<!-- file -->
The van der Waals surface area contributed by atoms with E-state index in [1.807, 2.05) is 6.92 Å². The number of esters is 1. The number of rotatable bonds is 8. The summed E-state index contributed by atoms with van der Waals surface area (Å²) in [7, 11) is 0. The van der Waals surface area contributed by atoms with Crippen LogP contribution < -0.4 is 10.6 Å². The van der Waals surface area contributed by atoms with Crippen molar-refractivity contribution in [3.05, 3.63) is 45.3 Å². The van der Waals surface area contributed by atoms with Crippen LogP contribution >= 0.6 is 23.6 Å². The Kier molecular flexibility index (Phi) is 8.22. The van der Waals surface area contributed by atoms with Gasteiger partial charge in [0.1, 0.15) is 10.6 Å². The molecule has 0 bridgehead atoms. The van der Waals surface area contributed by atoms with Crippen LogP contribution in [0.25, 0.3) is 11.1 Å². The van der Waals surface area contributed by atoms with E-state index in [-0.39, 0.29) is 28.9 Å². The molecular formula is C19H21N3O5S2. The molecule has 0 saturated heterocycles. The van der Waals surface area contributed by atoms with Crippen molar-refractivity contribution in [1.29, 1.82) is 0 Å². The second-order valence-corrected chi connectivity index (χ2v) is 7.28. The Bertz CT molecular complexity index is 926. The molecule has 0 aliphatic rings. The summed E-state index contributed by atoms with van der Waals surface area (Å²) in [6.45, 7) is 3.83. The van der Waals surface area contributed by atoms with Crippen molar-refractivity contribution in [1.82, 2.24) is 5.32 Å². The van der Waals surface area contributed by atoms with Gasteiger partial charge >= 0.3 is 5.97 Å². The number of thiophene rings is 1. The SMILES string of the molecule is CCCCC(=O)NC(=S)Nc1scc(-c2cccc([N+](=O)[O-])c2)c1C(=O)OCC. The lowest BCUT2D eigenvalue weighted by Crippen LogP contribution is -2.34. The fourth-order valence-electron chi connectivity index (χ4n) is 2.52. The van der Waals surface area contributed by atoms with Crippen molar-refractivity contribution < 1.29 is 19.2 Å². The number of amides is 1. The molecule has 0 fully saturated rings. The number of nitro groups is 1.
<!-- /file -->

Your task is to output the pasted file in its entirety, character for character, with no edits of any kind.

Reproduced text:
The van der Waals surface area contributed by atoms with E-state index in [1.807, 2.05) is 6.92 Å². The number of esters is 1. The number of rotatable bonds is 8. The summed E-state index contributed by atoms with van der Waals surface area (Å²) in [7, 11) is 0. The van der Waals surface area contributed by atoms with Crippen LogP contribution < -0.4 is 10.6 Å². The van der Waals surface area contributed by atoms with Crippen molar-refractivity contribution in [3.05, 3.63) is 45.3 Å². The van der Waals surface area contributed by atoms with Crippen LogP contribution >= 0.6 is 23.6 Å². The Kier molecular flexibility index (Phi) is 8.22. The van der Waals surface area contributed by atoms with Gasteiger partial charge in [0.1, 0.15) is 10.6 Å². The molecule has 0 bridgehead atoms. The van der Waals surface area contributed by atoms with Crippen LogP contribution in [0.25, 0.3) is 11.1 Å². The van der Waals surface area contributed by atoms with E-state index in [-0.39, 0.29) is 28.9 Å². The molecular formula is C19H21N3O5S2. The molecule has 0 saturated heterocycles. The van der Waals surface area contributed by atoms with Crippen molar-refractivity contribution in [1.29, 1.82) is 0 Å². The second-order valence-corrected chi connectivity index (χ2v) is 7.28. The Bertz CT molecular complexity index is 926. The molecule has 0 aliphatic rings. The summed E-state index contributed by atoms with van der Waals surface area (Å²) in [6.45, 7) is 3.83. The van der Waals surface area contributed by atoms with Crippen molar-refractivity contribution in [1.82, 2.24) is 5.32 Å². The van der Waals surface area contributed by atoms with Gasteiger partial charge >= 0.3 is 5.97 Å². The number of thiophene rings is 1. The SMILES string of the molecule is CCCCC(=O)NC(=S)Nc1scc(-c2cccc([N+](=O)[O-])c2)c1C(=O)OCC. The lowest BCUT2D eigenvalue weighted by Crippen LogP contribution is -2.34. The fourth-order valence-electron chi connectivity index (χ4n) is 2.52. The van der Waals surface area contributed by atoms with Crippen molar-refractivity contribution < 1.29 is 19.2 Å². The number of amides is 1. The molecule has 0 fully saturated rings. The number of nitro groups is 1.